InventorEd Presents:

Louis J. Hoffman about Jerome H Lemelson's Patents

and the Submarine Patent Myth

-----Original Message-----
From: Louis Hoffman <>
To: Multiple recipients of list <>
Date: Thursday, November 14, 1996 12:11 PM
Subject: Alleged sub pats and Lemelson

Alleged sub pats and Lemelson
I offer another perspective on so-called "submarine patents" and Jerry
Lemelson, in response to some of Robert P. Bell's comments. This is a personal perspective from a lawyer who represents Jerry L, and does not (necessarily) represent the position of my client.

A thorough exchange on this subject took place a year ago.  But a few comments by Bob justify response or amplification, in my view, so that
myths are not perpetuated to newcomers.

Bob writes:  "A 'submarine patent' describes a patent application filed very early on, describing basically science fiction ideas....You can make up something in your head and get a patent on it."

The patent law requires that you submit a disclosure that is "enabled," that is, that it teaches one how to make and use an invention.  35 USC 112(1).  This may be done on paper only, and the invention need not be built, true.  Also true is Bob's comment that "The PTO _does_ slip up once in a while."  But the patent law does not have a "loophole" in it permitting "science fiction" ideas to become patents regularly, as the myth of the submarine patent would have it.

Bob also writes: "During the 'good old days' of the patent business, you could keep a patent application alive indefinitely by filing continuations, divisionals, and FWCs.  The idea of a submarine patent is to wait until _someone else_ actually develops the technology, and then draft claims which _read on_ their product."

Strictly speaking, Bob's first sentence is right.  However, the implication of this part of the submarine patent myth is that that the inventor can keep an application on file indefinitely.  Actually, the PTO has successfully blocked various efforts to refile apps without substantive prosecution.  Thus, refilings occur only if the inventor actually has some substantive prosecution to do.  In other words, patents issue after long delay typically because of delay or obstinance or actions by patent office, not inventor fault.  For example, divisionals can be filed only if the PTO enters a restriction requirement, dividing an app into pieces.

Bob also refers to the practice of writing claims that "read on" a competitor's product, which he says he has done.  He offers that as proof that submarines exist, because he has done it. There is a critical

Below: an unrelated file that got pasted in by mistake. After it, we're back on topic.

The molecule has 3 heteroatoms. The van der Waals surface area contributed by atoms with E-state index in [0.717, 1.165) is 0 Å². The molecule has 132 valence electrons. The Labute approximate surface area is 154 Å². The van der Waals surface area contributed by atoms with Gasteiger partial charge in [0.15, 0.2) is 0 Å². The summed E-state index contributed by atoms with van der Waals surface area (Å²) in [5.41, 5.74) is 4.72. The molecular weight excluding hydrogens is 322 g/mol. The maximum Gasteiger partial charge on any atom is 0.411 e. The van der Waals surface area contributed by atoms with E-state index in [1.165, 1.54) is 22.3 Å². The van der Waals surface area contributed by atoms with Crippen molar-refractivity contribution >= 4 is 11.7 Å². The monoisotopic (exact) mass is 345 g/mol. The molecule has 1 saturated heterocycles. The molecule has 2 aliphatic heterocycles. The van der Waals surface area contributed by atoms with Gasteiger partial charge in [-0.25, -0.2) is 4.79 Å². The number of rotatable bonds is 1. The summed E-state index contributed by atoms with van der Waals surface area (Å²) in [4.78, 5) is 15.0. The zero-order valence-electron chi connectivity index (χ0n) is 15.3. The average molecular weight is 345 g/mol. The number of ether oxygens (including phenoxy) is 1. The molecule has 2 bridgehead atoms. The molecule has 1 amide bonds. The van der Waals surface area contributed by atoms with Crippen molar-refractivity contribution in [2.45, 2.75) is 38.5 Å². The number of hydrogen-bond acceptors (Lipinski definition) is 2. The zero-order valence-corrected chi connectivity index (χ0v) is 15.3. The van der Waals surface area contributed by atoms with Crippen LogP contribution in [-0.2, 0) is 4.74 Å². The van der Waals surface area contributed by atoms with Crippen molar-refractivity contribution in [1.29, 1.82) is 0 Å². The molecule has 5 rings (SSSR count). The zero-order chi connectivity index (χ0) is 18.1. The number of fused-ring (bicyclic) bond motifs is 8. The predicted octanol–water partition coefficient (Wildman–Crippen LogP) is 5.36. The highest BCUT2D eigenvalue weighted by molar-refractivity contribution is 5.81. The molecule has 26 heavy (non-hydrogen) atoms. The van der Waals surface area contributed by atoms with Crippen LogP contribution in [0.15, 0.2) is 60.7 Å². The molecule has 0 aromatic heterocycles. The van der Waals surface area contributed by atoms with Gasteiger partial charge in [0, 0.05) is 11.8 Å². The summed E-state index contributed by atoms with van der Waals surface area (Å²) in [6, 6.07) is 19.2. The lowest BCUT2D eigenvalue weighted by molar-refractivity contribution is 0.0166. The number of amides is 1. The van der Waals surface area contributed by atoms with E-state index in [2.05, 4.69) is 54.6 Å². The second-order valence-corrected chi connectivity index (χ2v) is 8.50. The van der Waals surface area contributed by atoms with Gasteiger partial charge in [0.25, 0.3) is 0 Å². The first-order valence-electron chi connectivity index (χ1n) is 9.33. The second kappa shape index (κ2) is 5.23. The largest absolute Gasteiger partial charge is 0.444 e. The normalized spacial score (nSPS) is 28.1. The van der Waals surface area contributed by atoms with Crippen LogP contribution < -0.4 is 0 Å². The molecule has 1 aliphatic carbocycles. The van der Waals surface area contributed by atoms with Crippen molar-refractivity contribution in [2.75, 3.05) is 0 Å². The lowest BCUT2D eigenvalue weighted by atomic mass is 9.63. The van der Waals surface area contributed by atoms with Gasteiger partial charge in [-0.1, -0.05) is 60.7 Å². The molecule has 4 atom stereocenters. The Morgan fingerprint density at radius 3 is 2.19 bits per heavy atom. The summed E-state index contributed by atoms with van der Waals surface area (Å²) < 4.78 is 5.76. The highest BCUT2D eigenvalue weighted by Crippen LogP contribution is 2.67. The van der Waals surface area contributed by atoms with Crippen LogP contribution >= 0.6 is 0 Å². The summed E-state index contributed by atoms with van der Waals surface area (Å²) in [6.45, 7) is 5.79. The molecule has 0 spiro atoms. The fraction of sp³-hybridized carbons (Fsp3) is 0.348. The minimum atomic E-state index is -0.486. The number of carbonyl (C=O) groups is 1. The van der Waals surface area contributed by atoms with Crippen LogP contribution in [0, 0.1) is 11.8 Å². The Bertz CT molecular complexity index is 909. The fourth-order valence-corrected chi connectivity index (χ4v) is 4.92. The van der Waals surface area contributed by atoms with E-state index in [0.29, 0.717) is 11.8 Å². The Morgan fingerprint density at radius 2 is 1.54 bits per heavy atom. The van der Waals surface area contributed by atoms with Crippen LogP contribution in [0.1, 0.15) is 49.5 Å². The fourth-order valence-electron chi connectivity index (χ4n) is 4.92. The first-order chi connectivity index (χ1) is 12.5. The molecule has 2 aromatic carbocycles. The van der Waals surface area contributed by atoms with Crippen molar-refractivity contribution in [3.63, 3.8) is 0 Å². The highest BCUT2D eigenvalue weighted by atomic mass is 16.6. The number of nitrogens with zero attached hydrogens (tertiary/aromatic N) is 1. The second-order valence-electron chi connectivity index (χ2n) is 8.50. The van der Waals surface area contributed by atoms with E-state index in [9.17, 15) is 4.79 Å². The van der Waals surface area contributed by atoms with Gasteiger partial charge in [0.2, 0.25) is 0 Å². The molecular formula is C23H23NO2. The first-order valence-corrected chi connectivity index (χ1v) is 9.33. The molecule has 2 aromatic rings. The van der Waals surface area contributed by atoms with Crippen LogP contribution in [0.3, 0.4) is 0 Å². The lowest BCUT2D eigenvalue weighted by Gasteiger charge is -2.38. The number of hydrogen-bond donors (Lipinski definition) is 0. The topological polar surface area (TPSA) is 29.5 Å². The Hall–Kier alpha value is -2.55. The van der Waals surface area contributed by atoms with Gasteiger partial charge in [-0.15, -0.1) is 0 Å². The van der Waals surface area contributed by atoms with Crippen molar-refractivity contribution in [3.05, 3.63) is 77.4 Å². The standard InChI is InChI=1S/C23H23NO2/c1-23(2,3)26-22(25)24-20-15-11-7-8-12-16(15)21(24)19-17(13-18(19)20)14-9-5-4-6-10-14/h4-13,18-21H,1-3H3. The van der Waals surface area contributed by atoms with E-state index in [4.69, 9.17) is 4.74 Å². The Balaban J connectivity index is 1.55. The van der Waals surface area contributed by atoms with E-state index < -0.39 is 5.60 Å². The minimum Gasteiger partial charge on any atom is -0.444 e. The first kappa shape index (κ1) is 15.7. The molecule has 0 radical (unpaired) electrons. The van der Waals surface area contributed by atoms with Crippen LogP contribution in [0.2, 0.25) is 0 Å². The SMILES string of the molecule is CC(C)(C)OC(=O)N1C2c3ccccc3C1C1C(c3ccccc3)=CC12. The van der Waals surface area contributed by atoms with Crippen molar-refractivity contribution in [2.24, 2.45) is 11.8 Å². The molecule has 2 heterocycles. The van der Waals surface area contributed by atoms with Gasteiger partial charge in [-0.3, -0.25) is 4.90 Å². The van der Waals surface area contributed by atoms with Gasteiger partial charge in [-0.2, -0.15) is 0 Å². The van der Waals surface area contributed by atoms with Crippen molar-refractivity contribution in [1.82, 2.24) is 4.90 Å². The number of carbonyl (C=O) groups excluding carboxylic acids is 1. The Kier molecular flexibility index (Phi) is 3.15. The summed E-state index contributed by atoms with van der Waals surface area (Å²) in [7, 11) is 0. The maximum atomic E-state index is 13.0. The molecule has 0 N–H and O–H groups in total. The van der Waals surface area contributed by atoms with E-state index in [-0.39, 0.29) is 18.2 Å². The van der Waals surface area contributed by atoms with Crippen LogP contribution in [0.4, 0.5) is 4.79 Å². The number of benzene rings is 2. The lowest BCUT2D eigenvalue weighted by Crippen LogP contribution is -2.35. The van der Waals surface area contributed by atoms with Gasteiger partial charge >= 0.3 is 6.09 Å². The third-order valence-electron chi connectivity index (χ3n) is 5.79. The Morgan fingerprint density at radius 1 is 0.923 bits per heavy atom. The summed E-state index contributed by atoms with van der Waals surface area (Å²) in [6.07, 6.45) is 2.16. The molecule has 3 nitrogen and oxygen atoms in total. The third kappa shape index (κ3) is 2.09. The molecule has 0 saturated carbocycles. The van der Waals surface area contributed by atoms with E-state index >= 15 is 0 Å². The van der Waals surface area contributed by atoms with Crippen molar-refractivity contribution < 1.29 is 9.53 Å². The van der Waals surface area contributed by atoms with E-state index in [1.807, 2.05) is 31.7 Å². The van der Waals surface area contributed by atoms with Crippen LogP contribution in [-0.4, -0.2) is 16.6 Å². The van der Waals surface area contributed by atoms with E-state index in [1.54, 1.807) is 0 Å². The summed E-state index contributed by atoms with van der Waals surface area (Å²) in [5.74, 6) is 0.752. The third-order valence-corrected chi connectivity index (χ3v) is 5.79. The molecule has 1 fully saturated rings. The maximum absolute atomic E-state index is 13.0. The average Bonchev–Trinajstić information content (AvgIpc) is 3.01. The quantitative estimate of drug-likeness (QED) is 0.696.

distinction between (1) writing claims in a pending app to read on a product and (2) intentionally delaying prosecution of an app so that you
might be able to write such claims later.  The proposed "practice" of submarining is the latter, and that is what inventors like Ron Riley and former Commissioner Banner say is essentially non-existent.

I doubt that Bob has filed papers in the PTO solely for the purpose of intentional delay to collect money from competitors.  If he says he has, I would support disciplinary sanctions against him under 37 CFR 10.85(a)(1).

Switching back to "delayed patents," Bob writes: "Now, why are some against the so-called "submarine patent"? The patent system was supposed to reward inventors for their _useful contributions_ (the "useful arts" clause).  In return for a limited monopoly, the inventor _discloses to the public_ his invention.  It is an _exchange_, not a _grant_. The patent submariner does not disclose _anything_ to the public until the public has been lead to believe it is _public domain_.  Then "surprise!".... By writing only "paper" inventions, the patent submariner does not contribute to technology - only feeds off it."

This might be a persuasive argument against permitting inventor-caused delay, particularly in those cases where the specification is not disclosed in a first patent.  However, the argument is not persuasive as to: (1) cases in which a first patent issues from an original app, thereby publishing the invention, and continuations issue much later with additional claims, (2) cases in which the PTO caused the delay (why should the inventor be punished who *tried* to "make the exchange" in a more timely fashion?), or (3) cases in which the invention was built or even was a "paper" one that is a "real" one (which tells the artisan how to make and use the invention), as opposed to a "mistake by the PTO."